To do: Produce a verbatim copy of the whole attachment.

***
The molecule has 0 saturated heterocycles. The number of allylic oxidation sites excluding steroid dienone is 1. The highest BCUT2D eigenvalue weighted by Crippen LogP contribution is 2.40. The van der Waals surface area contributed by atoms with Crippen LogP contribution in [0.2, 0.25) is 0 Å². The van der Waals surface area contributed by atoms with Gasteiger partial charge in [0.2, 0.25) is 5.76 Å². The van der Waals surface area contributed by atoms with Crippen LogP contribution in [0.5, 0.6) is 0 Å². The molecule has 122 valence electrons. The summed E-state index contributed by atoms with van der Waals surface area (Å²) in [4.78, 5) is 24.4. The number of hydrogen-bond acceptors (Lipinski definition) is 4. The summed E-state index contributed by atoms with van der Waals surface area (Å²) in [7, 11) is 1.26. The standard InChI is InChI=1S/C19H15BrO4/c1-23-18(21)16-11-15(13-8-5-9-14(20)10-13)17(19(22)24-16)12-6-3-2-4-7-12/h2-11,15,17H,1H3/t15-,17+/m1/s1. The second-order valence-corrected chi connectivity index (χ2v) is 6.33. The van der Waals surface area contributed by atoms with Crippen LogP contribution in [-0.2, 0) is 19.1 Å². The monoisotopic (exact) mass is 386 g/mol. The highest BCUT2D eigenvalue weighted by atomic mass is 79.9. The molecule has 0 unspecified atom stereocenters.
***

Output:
The molecule has 0 saturated heterocycles. The number of allylic oxidation sites excluding steroid dienone is 1. The highest BCUT2D eigenvalue weighted by Crippen LogP contribution is 2.40. The van der Waals surface area contributed by atoms with Crippen LogP contribution in [0.2, 0.25) is 0 Å². The van der Waals surface area contributed by atoms with Gasteiger partial charge in [0.2, 0.25) is 5.76 Å². The van der Waals surface area contributed by atoms with Crippen LogP contribution in [0.5, 0.6) is 0 Å². The molecule has 122 valence electrons. The summed E-state index contributed by atoms with van der Waals surface area (Å²) in [4.78, 5) is 24.4. The number of hydrogen-bond acceptors (Lipinski definition) is 4. The summed E-state index contributed by atoms with van der Waals surface area (Å²) in [7, 11) is 1.26. The standard InChI is InChI=1S/C19H15BrO4/c1-23-18(21)16-11-15(13-8-5-9-14(20)10-13)17(19(22)24-16)12-6-3-2-4-7-12/h2-11,15,17H,1H3/t15-,17+/m1/s1. The second-order valence-corrected chi connectivity index (χ2v) is 6.33. The van der Waals surface area contributed by atoms with Crippen LogP contribution in [-0.2, 0) is 19.1 Å². The monoisotopic (exact) mass is 386 g/mol. The highest BCUT2D eigenvalue weighted by atomic mass is 79.9. The molecule has 0 unspecified atom stereocenters.